Good stuff -- I thought it was kinda elementary, but for one hour of my time to hear ideas from 350 people, it was more than worth my time. I strongly recommend the TrainingMag Network webinars to anyone in the L&D profession. Thanks Gary and thanks Ray!

Monday, May 10, 2010

Here are 7 Thoughts for you to Whip your Slides into Shape


Who doesn't want their slides to look beautiful? I bet each time you've seen a professional looking presentation, you've wished deep within that your presentations look just as good. In my last three blogposts on the topic of presentations, I covered:
Till now, I've focused my articles primarily on the act of planning your presentation. The majority of the questions I seem to get however, are around the aesthetics of presentations. Now let me say this -- beauty is important. Regardless of what anyone may say, a beautiful presentation creates an inviting package for your well thought out story. Think about it -- why do people get drawn to Macs? Why do the videos with the most attractive thumbnails usually get the most hits? Why do products with the most attractive packaging get great sales? Why do we usually notice the well designed billboards? Yes, beyond a point you need substance to keep you hooked -- but the point I want to make is that presentation matters and beauty matters. I could go on, but with this I rest my case about the value of beautiful slideware.

Now before I go further, I want to state the corollary to my above point. No amount of beautification can make a bad concept look good. I find beautifying a poor story to be the equivalent of putting lipstick on a pig. So please, please, please think through your story before you slam slides together. With that said, let me go through some simple tips that should help you whip your slides into shape.

Think AIDA when Sequencing your Visuals

The AIDA lesson is one that most marketeers and advertising professionals seem to swear by. Very simply put, the idea is to follow a four step process to selling as you can see above. When designing your presentation, think of your visuals as a sequence of AIDA chunks. To capture attention try some of techniques here. Follow up with a compelling, visual description of how your concept can help solve your audience's problem, make their life easier or help them achieve what they want to achieve. To wrap things up, provide your audience an undeniable reason to believe you. And then do what good advertisements do -- let your audience know what to do next. Remember how they say, "Rush to your nearest ____ store!". Try the same thing with your presentations. End each AIDA sequence with a strong visual that helps your audience remember what they need to do to follow your wonderful advice. Wrap up your sale by reiterating actions from each of your AIDAs.

Think 'integrated visual' NOT 'collection of elements'

Very often the boardroom style of presentations tends towards being slideuments. I find most presentations to be a collection of elements dropped onto slides. As a consequence, your slides start to look less like attention grabbing billboards and more like collages from your hostel dorm. I've written an article about this earlier - it should help you create integrated visuals and avoid the amateurish collage look. A few tips that'll help you design your slides effectively.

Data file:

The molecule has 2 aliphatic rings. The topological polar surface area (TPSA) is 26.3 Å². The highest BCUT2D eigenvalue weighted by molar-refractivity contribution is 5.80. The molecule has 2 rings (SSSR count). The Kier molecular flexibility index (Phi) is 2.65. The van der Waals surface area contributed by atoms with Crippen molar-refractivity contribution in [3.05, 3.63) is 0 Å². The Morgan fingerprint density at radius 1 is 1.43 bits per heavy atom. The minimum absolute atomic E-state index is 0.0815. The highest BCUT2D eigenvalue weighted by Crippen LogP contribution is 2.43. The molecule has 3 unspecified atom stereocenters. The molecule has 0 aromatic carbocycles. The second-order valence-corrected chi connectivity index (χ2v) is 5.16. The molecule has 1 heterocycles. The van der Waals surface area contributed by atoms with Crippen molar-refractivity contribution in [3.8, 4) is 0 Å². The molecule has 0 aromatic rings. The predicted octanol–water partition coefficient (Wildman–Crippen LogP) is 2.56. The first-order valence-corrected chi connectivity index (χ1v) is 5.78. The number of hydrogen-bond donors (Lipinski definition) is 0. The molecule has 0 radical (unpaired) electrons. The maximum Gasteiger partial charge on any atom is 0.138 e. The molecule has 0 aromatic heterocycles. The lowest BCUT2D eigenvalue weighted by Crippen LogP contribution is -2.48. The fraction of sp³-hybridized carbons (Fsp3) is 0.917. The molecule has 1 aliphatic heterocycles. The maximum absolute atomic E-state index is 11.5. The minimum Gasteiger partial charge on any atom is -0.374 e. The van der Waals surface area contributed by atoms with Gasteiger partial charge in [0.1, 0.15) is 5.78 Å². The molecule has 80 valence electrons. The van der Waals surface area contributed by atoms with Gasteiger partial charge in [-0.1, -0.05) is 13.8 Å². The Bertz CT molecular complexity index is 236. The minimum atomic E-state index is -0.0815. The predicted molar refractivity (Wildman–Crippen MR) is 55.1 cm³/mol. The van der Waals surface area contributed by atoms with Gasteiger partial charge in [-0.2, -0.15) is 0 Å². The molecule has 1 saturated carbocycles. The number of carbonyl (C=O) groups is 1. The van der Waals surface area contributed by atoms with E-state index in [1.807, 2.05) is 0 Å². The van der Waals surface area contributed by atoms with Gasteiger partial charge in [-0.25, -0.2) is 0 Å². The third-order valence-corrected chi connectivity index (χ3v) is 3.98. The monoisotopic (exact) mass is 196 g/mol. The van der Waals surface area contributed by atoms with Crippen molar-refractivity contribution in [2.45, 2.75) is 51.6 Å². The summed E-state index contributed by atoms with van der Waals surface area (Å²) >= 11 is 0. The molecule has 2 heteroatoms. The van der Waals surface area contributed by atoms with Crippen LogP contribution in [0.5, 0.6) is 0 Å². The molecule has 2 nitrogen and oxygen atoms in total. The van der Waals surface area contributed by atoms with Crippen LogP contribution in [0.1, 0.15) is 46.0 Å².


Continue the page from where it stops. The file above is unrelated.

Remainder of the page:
• Think of your slide as an image not an information radiator.
  • Try to convey no more than one concept per slide - that'll help further to make your slide look like an image.
  • Make objects blend into their background - think of how different elements play with each other. What's the connection? What's the purpose?
  • Unless there's a very good reason, don't arbitrarily plonk a picture onto your slide, just for decoration. If anything, it's likely to detract from your key message.

Use 'Full Bleed' Images

Going with the previous tip about creating integrated visuals, one of the easy ways to do this is to use full bleed images. Instead of using a low resolution image or a scaled down high resolution image, consider using a full screen image. There are a couple of advantages to this:
  1. You usually leave no ambiguity about where you're leading the eye.
  2. You force yourself to remove excess text and provide only headlines on your slide.
(2) is especially important because this helps you avoid slideuments. As you can see above, I've provided an example of a slide which has a scaled down image and a lot of text. On the right, I've reworked the same slide to include a full bleed version of the image with just a headline. The remaining text can go into the notes section of the slide - so you don't miss your speaking cues.

Bonus Tip: When you compose your full bleed images, try bleeding part of your image 'off' the screen. This creates an illusion of large size and generates a lot of visual interest as well -- after all, it's interesting to imagine what's not on screen. Here's an example for you.

Lead the Eye



Call me a control freak if you will - but I'm not shy of saying this.
"Good visual design is when you can control where the eye is looking."

Designers will tell you about several ways to lead the eye, but here are a few simple ideas you can use:
  • If your slide has people on it, then the eye usually looks at the people first. Then the eye looks at whatever the people are looking at. So, always ensure that your people are not looking out of the slide because then you know what's likely to happen.
  • People notice things that are different. So use contrast to highlight what you want people to look at. Here are some ideas:
    • On graphs and charts, highlight the key statistic in a contrasting colour.
    • On complex images blur out or decolour the parts you're not talking about, focussing only on the elements you're explaining. This is what I call 'de-noising' your image.
    • Size is a great indication of contrast. Increase the size of elements that you wish to focus on -- this will create contrast to lead the audience's eye.